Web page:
Sarasota/Bradenton/North Port Ranks #1 for Well-Being
We won another award! Gallup-Healthways ranked the North Port/Bradenton/Sarasota with the highest Well-Being score in the country. Read the article below:
North Port-Sarasota-Bradenton, Florida, has the highest Well-Being Index score (64.1) across the 100 most populous communities in the U.S., according to the Gallup-Healthways Well-Being Index. Rounding out the top five are Urban Honolulu, Hawaii; Raleigh, North Carolina; Oxnard-Thousand Oaks-Ventura, California; and El Paso, Texas.
The three communities with a Well-Being Index score of 59.0 or lower are Youngstown-Warren-Boardman, Ohio-Pennsylvania; Toledo, Ohio; and Knoxville, Tennessee. In addition to Youngstown and Toledo, the state of Ohio has three other communities among the 10 ranked lowest for well-being: Dayton, Columbus and Cincinnati. Ohio ranked 46th among the 50 states in well-being in 2014, and is one of five states to have finished among the lowest 10 every year since Gallup and Healthways began measuring well-being in 2008.
As a group, many substantial differences distinguish the lowest well-being communities from the highest. For example, compared with residents of the highest well-being communities, residents of the lowest are 32% less likely to have someone in their lives encouraging them to make healthy choices. They are also 35% more likely to have experienced food insecurity in the last 12 months, 68% more likely to smoke, 26% more likely to be obese, 55% less likely to like what they do each day and 58% more likely to not feel pride in their community.
Some communities that have appeared on these highest and lowest community well-being lists in prior years, such as Boulder, Colorado, and Huntington-Ashland-Ironton, West Virginia-Ohio-Kentucky, are not among the 100 most populous metro areas and therefore are not part of the 2014 reporting.
These community-level data are based on more than 176,000 interviews with U.S. adults across all 50 states and the District of Columbia, conducted from January through December 2014. All reported communities are metropolitan statistical areas as defined by the U.S. Office of Management and Budget. The Well-Being Index is calculated on a scale of 0 to 100, where 0 represents the lowest possible well-being and 100 represents the highest possible well-being. The Gallup-Healthways Well-Being Index score for the nation and for each community comprises metrics affecting overall well-being and each of the five essential elements of well-being:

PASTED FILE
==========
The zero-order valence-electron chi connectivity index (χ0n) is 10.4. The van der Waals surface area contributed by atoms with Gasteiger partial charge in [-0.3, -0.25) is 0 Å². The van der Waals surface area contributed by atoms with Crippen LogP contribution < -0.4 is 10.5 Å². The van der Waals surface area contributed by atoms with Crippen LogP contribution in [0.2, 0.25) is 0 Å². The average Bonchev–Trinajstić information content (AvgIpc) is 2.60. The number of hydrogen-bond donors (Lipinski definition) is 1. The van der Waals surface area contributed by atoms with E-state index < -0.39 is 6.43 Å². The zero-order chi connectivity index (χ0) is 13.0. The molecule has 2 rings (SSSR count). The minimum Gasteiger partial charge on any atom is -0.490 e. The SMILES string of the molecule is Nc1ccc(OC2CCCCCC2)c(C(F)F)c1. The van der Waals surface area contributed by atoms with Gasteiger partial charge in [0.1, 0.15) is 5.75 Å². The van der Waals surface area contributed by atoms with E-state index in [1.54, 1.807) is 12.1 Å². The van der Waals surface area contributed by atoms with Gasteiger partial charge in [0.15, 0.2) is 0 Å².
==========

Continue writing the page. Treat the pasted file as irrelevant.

- Purpose: liking what you do each day and being motivated to achieve your goals
- Social: having supportive relationships and love in your life
- Financial: managing your economic life to reduce stress and increase security
- Community: liking where you live, feeling safe and having pride in your community
- Physical: having good health and enough energy to get things done daily
Gallup and Healthways have tracked well-being since 2008 and updated the Well-Being Index in 2014 to provide a more comprehensive measure of well-being. The Well-Being Index scores for 2014 are not directly comparable to the scores from prior years because they are calculated using a revised instrument and scoring methodology.
The regional breakdown in well-being scores for communities is largely consistent with Gallup and Healthways state-level results, which show well-being is generally higher in the Northern Plains, Mountain West and West, and lower in the South and Industrial Midwest.
El Paso Leads Large U.S. Communities in Purpose, Physical Well-Being
El Paso is the only community with the highest well-being in more than one element, leading in purpose and physical well-being. Provo-Orem, Utah, leads in community well-being, while Urban Honolulu is No. 1 in financial well-being. Residents of Chattanooga, Tennessee-Georgia, have the highest social well-being.
Youngstown, in turn, is the only community with the lowest well-being in more than one element, trailing in both purpose and social well-being. Toledo has the lowest community well-being, giving Ohio metro areas the lowest spot on three out of five elements. Residents of Columbia, South Carolina, have the lowest financial well-being for large communities, and those of Knoxville have the lowest physical well-being.